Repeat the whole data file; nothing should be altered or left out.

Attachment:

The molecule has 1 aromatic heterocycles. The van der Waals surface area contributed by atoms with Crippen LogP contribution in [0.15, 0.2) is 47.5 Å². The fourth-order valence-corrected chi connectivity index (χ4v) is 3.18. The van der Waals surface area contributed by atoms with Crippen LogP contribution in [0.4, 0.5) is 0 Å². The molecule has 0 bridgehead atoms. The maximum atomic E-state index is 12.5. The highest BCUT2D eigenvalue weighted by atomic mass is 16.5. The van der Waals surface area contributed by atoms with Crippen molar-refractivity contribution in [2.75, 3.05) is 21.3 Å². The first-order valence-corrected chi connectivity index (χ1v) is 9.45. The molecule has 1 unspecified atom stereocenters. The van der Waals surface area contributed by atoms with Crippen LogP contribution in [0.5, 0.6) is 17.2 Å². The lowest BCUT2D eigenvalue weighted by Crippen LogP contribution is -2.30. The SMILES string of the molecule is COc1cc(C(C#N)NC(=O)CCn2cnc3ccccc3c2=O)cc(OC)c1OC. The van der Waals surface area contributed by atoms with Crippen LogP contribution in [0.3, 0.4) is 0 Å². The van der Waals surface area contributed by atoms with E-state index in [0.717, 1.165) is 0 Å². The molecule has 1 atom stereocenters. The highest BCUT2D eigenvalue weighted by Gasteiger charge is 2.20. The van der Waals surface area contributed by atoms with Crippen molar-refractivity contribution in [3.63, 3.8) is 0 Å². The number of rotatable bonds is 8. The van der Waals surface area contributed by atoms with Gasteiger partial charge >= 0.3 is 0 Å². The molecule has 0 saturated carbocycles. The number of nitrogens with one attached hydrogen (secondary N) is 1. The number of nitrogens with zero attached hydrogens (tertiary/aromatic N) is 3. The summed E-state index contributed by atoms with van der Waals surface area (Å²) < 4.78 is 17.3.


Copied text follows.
The molecule has 1 aromatic heterocycles. The van der Waals surface area contributed by atoms with Crippen LogP contribution in [0.15, 0.2) is 47.5 Å². The fourth-order valence-corrected chi connectivity index (χ4v) is 3.18. The van der Waals surface area contributed by atoms with Crippen LogP contribution in [0.4, 0.5) is 0 Å². The molecule has 0 bridgehead atoms. The maximum atomic E-state index is 12.5. The highest BCUT2D eigenvalue weighted by atomic mass is 16.5. The van der Waals surface area contributed by atoms with Crippen molar-refractivity contribution in [2.75, 3.05) is 21.3 Å². The first-order valence-corrected chi connectivity index (χ1v) is 9.45. The molecule has 1 unspecified atom stereocenters. The van der Waals surface area contributed by atoms with Crippen LogP contribution in [0.5, 0.6) is 17.2 Å². The lowest BCUT2D eigenvalue weighted by Crippen LogP contribution is -2.30. The SMILES string of the molecule is COc1cc(C(C#N)NC(=O)CCn2cnc3ccccc3c2=O)cc(OC)c1OC. The van der Waals surface area contributed by atoms with Crippen LogP contribution in [0.3, 0.4) is 0 Å². The van der Waals surface area contributed by atoms with E-state index in [0.717, 1.165) is 0 Å². The molecule has 1 atom stereocenters. The highest BCUT2D eigenvalue weighted by Gasteiger charge is 2.20. The van der Waals surface area contributed by atoms with Crippen molar-refractivity contribution in [3.63, 3.8) is 0 Å². The number of rotatable bonds is 8. The van der Waals surface area contributed by atoms with Gasteiger partial charge >= 0.3 is 0 Å². The molecule has 0 saturated carbocycles. The number of nitrogens with one attached hydrogen (secondary N) is 1. The number of nitrogens with zero attached hydrogens (tertiary/aromatic N) is 3. The summed E-state index contributed by atoms with van der Waals surface area (Å²) < 4.78 is 17.3.